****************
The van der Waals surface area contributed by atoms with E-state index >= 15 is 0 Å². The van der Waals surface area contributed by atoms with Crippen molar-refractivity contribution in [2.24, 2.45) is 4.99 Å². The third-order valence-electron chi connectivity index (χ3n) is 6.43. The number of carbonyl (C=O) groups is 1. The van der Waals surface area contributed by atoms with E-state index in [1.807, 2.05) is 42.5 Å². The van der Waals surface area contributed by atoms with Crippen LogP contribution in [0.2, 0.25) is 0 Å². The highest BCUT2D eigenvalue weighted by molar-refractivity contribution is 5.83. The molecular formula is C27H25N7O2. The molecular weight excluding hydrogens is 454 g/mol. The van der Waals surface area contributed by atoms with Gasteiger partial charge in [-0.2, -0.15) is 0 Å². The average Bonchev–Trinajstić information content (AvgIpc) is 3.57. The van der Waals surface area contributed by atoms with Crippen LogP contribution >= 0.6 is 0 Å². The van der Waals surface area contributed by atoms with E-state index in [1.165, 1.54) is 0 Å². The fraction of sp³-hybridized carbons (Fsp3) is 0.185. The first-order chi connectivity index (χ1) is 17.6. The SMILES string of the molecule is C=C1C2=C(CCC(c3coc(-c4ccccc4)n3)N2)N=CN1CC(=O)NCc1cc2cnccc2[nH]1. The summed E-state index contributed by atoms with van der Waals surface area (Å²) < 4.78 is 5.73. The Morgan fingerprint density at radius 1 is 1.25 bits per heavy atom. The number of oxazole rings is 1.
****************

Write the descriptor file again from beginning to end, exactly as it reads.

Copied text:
The van der Waals surface area contributed by atoms with E-state index >= 15 is 0 Å². The van der Waals surface area contributed by atoms with Crippen molar-refractivity contribution in [2.24, 2.45) is 4.99 Å². The third-order valence-electron chi connectivity index (χ3n) is 6.43. The number of carbonyl (C=O) groups is 1. The van der Waals surface area contributed by atoms with E-state index in [1.807, 2.05) is 42.5 Å². The van der Waals surface area contributed by atoms with Crippen LogP contribution in [0.2, 0.25) is 0 Å². The highest BCUT2D eigenvalue weighted by molar-refractivity contribution is 5.83. The molecular formula is C27H25N7O2. The molecular weight excluding hydrogens is 454 g/mol. The van der Waals surface area contributed by atoms with Gasteiger partial charge in [-0.2, -0.15) is 0 Å². The average Bonchev–Trinajstić information content (AvgIpc) is 3.57. The van der Waals surface area contributed by atoms with Crippen LogP contribution >= 0.6 is 0 Å². The van der Waals surface area contributed by atoms with E-state index in [1.165, 1.54) is 0 Å². The fraction of sp³-hybridized carbons (Fsp3) is 0.185. The first-order chi connectivity index (χ1) is 17.6. The SMILES string of the molecule is C=C1C2=C(CCC(c3coc(-c4ccccc4)n3)N2)N=CN1CC(=O)NCc1cc2cnccc2[nH]1. The summed E-state index contributed by atoms with van der Waals surface area (Å²) < 4.78 is 5.73. The Morgan fingerprint density at radius 1 is 1.25 bits per heavy atom. The number of oxazole rings is 1.